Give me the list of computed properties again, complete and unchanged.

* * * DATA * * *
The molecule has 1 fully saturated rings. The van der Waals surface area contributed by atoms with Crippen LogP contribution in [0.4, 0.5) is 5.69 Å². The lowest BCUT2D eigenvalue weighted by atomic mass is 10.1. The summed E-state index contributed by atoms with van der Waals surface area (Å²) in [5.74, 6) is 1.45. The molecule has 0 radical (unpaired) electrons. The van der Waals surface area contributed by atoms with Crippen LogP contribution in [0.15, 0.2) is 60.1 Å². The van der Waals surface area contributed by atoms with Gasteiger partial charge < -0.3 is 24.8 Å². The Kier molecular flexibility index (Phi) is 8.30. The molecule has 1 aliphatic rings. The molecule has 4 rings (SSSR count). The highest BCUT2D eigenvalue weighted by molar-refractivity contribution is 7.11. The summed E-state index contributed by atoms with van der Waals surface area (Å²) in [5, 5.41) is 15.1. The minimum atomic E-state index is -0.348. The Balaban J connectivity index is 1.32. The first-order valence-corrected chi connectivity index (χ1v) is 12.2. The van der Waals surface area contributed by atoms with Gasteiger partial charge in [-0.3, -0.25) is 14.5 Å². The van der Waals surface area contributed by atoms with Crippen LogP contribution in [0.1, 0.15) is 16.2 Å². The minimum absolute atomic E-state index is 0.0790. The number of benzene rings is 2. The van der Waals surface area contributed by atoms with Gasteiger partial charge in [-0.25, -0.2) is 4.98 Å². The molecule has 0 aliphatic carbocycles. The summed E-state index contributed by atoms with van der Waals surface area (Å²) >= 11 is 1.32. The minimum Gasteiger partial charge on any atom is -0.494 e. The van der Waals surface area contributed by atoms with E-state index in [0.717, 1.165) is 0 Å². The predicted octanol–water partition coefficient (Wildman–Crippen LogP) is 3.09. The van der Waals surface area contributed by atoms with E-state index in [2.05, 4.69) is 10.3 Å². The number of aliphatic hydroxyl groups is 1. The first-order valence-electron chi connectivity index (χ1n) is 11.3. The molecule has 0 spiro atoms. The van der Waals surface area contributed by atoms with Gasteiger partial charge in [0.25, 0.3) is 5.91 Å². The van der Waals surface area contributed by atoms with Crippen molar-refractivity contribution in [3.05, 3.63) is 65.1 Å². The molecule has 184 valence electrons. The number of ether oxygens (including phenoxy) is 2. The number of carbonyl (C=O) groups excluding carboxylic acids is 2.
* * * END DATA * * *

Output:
The molecule has 1 fully saturated rings. The van der Waals surface area contributed by atoms with Crippen LogP contribution in [0.4, 0.5) is 5.69 Å². The lowest BCUT2D eigenvalue weighted by atomic mass is 10.1. The summed E-state index contributed by atoms with van der Waals surface area (Å²) in [5.74, 6) is 1.45. The molecule has 0 radical (unpaired) electrons. The van der Waals surface area contributed by atoms with Crippen LogP contribution in [0.15, 0.2) is 60.1 Å². The van der Waals surface area contributed by atoms with Gasteiger partial charge < -0.3 is 24.8 Å². The Kier molecular flexibility index (Phi) is 8.30. The molecule has 1 aliphatic rings. The molecule has 4 rings (SSSR count). The highest BCUT2D eigenvalue weighted by molar-refractivity contribution is 7.11. The summed E-state index contributed by atoms with van der Waals surface area (Å²) in [5, 5.41) is 15.1. The minimum atomic E-state index is -0.348. The Balaban J connectivity index is 1.32. The first-order valence-corrected chi connectivity index (χ1v) is 12.2. The van der Waals surface area contributed by atoms with Gasteiger partial charge in [-0.3, -0.25) is 14.5 Å². The van der Waals surface area contributed by atoms with Crippen LogP contribution in [0.1, 0.15) is 16.2 Å². The minimum absolute atomic E-state index is 0.0790. The number of benzene rings is 2. The van der Waals surface area contributed by atoms with Gasteiger partial charge in [-0.25, -0.2) is 4.98 Å². The molecule has 0 aliphatic carbocycles. The summed E-state index contributed by atoms with van der Waals surface area (Å²) >= 11 is 1.32. The minimum Gasteiger partial charge on any atom is -0.494 e. The van der Waals surface area contributed by atoms with E-state index in [0.717, 1.165) is 0 Å². The predicted octanol–water partition coefficient (Wildman–Crippen LogP) is 3.09. The van der Waals surface area contributed by atoms with E-state index in [2.05, 4.69) is 10.3 Å². The number of aliphatic hydroxyl groups is 1. The first-order valence-electron chi connectivity index (χ1n) is 11.3. The molecule has 0 spiro atoms. The van der Waals surface area contributed by atoms with Gasteiger partial charge in [0.25, 0.3) is 5.91 Å². The van der Waals surface area contributed by atoms with Crippen molar-refractivity contribution in [3.05, 3.63) is 65.1 Å². The molecule has 184 valence electrons. The number of ether oxygens (including phenoxy) is 2. The number of carbonyl (C=O) groups excluding carboxylic acids is 2.